“Time to throw it away,” muttered Aelle.
“Can I see it again?” asked Ilaan. “I’ve been studying pre-War language and it would be a perfect project. I’d get all sorts of credit. Did I tell you, the Mages contacted Father. They’re interested in me.”
Rhuun was not surprised to hear it. “Are you interested in them? I mean, they know everything about everything, no one gets to look at their books, but don’t you have to live down there?”
“Father has some ideas about that. We’re going down to see them soon, I’ll let you know if its too hideous to bear. So can I see it?”
“I suppose,” said Rhuun, “as long as you don’t plan on setting it on fire or something.”
“Bring it tomorrow and maybe we can start to translate it. Who knows,” he added with a wide eyed whisper, “it may open The Door.”
Aelle stood up. “I’m glad you think this is so interesting but I don’t think it’s funny at all. The law is in place for a reason, as you both very well know.” She marched off.
“She’s really angry. Maybe we shouldn’t do this,” said Rhuun without much conviction.
“Her friends at Court don’t like you anyway, this will give her something to complain about,” said Ilaan with a grin. Then he sobered and said, “This is all thanks to my father, I’m afraid. Aelle wold never say she wants the High Seat – that sounds a little too…head chop offy? Shall we say?” Rhuun had to admit she’d never put it that way. “She will say, and does want you to follow your mother. That’s the Natural Order of Things According to Aelle. But also she wants you where she can keep an eye on you. If you set off an a grand adventure, so do her plans – and I’m afraid Father’s plans have become her plans. Not that she doesn’t care for you, you know she does. But maybe we ought to keep this between us.”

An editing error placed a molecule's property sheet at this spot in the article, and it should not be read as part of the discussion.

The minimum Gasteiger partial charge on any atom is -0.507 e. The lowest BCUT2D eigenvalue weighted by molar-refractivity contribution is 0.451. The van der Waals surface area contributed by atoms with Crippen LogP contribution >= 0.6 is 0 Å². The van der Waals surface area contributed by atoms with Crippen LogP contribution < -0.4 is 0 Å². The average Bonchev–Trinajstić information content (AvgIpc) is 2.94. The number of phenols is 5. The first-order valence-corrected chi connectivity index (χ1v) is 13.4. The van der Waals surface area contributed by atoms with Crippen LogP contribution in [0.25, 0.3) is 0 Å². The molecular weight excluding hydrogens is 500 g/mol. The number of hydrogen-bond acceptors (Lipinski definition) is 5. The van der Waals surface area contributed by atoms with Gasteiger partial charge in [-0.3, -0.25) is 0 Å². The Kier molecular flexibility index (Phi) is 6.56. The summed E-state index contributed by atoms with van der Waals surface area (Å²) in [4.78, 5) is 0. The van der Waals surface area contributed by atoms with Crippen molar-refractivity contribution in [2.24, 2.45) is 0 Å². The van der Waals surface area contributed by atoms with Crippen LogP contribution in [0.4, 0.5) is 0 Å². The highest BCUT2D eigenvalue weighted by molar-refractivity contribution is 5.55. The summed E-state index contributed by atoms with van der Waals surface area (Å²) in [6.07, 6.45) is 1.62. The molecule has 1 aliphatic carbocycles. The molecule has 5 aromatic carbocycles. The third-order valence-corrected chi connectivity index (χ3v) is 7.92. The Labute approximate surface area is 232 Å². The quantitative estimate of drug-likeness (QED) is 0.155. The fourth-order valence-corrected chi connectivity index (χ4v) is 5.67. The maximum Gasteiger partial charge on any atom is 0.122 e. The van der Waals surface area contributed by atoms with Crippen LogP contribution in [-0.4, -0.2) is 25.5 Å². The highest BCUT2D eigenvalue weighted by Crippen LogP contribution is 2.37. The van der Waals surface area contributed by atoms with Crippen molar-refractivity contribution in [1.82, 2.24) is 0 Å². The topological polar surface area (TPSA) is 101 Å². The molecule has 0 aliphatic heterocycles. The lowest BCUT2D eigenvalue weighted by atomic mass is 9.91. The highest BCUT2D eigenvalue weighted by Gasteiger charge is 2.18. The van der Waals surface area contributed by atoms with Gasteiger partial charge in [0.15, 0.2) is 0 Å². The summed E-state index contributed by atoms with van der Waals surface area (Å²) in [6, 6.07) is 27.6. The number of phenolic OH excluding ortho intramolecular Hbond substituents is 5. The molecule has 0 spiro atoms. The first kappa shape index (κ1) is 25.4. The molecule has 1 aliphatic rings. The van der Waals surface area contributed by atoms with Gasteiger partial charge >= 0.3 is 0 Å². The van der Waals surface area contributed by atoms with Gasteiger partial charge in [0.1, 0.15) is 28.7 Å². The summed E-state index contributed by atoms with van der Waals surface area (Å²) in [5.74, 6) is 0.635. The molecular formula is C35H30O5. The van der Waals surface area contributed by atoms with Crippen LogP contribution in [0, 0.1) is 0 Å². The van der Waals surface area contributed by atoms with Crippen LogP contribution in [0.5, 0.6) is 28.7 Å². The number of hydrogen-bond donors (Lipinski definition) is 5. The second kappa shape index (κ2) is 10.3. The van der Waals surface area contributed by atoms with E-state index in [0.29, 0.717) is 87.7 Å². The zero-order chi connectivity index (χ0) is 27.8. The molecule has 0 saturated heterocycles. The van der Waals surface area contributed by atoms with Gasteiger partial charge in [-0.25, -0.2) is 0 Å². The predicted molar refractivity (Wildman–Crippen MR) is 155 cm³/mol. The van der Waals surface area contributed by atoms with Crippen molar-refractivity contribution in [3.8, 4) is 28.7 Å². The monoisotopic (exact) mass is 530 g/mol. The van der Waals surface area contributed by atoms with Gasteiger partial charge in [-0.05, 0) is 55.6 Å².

Rhuun thought, A grand adventure which leaves her behind. Just like her father’s been doing her whole life. But if I really could…
“If I could really go there…” Rhuun was no longer thinking of Aelle or her plans at all. “I’ll bring you the book tomorrow.”